South Africa is far from a Sunset clause of Employment Equity regulation

30 Jun 2018

Ujuh Reporter

South Africa cannot even begin to contemplate the implementation of a “Sunset” clause on its employment equity legislation because there remains a huge gap to fulfill its mandate of transforming the workplace into one that resembles the country’s demographics, says Tabea Kabinde‚ chairperson of the Commission for Employment Equity.

Kabinde was commenting on the findings of the 2017/18 Commission for Employment Equity annual report. She said 20 years after South Africa established the commission “we are still nowhere near celebrating effective implementation of the transformation legislation.”

The latest employment equity numbers show that 67% of all top management in companies remains white, 14.3% African, 5.1% Coloured and 4% Indian. On a gender scale, the numbers show that 77% of top management remains male. The numbers are largely unimpressive throughout the different categories as showed in the table below:

Employment Equity figures from the 2017/18 report

Kabinde said given the slow pace of transformation the commission is exploring other effective implementation and compliance mechanisms.

She said the gender picture is particularly discouraging. “This bleak picture is after 20 years and is far from desirable.”

She said it was long noted that skills development should be the key instrument of transforming the workplace. But its become clear that skills development act lever has had a minimal role. “Employers still complain of a lack of a skilled labour pool from which to draw from to increase the percentage of employees from designated groups at the top four occupational levels of organisations. This is particularly concerning when the Training and Development activities reported by designated employers seem to favour the White Population group.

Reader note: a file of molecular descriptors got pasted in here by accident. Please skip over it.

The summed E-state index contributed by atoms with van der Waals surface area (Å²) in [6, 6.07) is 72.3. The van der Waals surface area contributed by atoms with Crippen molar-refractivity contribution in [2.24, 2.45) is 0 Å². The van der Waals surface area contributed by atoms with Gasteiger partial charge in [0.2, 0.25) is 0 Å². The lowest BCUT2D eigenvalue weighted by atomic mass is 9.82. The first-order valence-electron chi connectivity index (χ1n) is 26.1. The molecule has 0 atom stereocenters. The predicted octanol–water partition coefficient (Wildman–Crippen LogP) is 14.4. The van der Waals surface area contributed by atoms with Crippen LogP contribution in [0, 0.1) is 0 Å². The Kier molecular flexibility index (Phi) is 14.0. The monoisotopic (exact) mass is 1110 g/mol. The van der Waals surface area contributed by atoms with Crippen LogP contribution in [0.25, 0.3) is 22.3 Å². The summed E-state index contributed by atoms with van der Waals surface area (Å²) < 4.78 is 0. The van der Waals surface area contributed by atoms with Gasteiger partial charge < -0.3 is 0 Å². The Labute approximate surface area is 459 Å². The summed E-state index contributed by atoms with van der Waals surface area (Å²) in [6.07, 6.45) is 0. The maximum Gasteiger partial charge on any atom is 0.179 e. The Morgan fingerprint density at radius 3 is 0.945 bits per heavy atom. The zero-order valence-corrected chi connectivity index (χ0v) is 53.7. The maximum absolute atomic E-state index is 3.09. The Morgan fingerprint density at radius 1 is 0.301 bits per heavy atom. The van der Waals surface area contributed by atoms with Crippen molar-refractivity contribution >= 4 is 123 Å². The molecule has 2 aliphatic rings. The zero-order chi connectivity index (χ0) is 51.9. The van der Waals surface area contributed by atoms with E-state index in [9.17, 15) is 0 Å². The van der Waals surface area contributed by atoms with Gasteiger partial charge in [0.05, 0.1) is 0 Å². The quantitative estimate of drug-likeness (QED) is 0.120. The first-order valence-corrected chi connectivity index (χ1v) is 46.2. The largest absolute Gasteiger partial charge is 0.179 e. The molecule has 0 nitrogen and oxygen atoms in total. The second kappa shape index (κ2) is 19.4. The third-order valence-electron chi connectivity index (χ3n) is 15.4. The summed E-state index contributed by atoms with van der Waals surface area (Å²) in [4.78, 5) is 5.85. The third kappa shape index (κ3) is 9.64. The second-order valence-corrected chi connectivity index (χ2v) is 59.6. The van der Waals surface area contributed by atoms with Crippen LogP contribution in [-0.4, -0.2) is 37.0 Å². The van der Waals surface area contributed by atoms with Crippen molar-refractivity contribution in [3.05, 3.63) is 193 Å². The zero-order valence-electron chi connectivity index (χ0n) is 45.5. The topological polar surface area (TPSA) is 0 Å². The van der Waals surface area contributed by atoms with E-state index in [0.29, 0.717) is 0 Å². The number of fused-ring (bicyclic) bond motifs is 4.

“Year-on-year, the statistics indicate that the White Population Group remains favoured for training and development, while males remain favoured in terms of gender. Thus the two pieces of legislation that are supposed to be supporting each other in driving transformation are not achieving the desired outcome.”

Kabinde said par of the problem is that “There is simply no real political will and commitment to transform.” And South Africa also lacks ethical leaders.

Quoting from Cynthia Rose of Ethics Monitor, Kabinde notes that leaders with low ethics focus on compliance, as opposed to commitment in response to legislation. “The Low Ethics Leader often focuses on the quality and consistency of enforcement, as opposed to embracing shared values and sustainability of outcomes in making a decision on how to respond to legislation. This paradigm is totally devastating to transformation, which results in Policy Makers and Enforcers doing a lot of things, but achieving very little in transformation.

“South Africa is in dire need of ethical leaders. It is common knowledge that we get what we reward. The country therefore needs to be preoccupied with answering the questions: “How do we create ethical leadership and how do we reward ethical leadership?”

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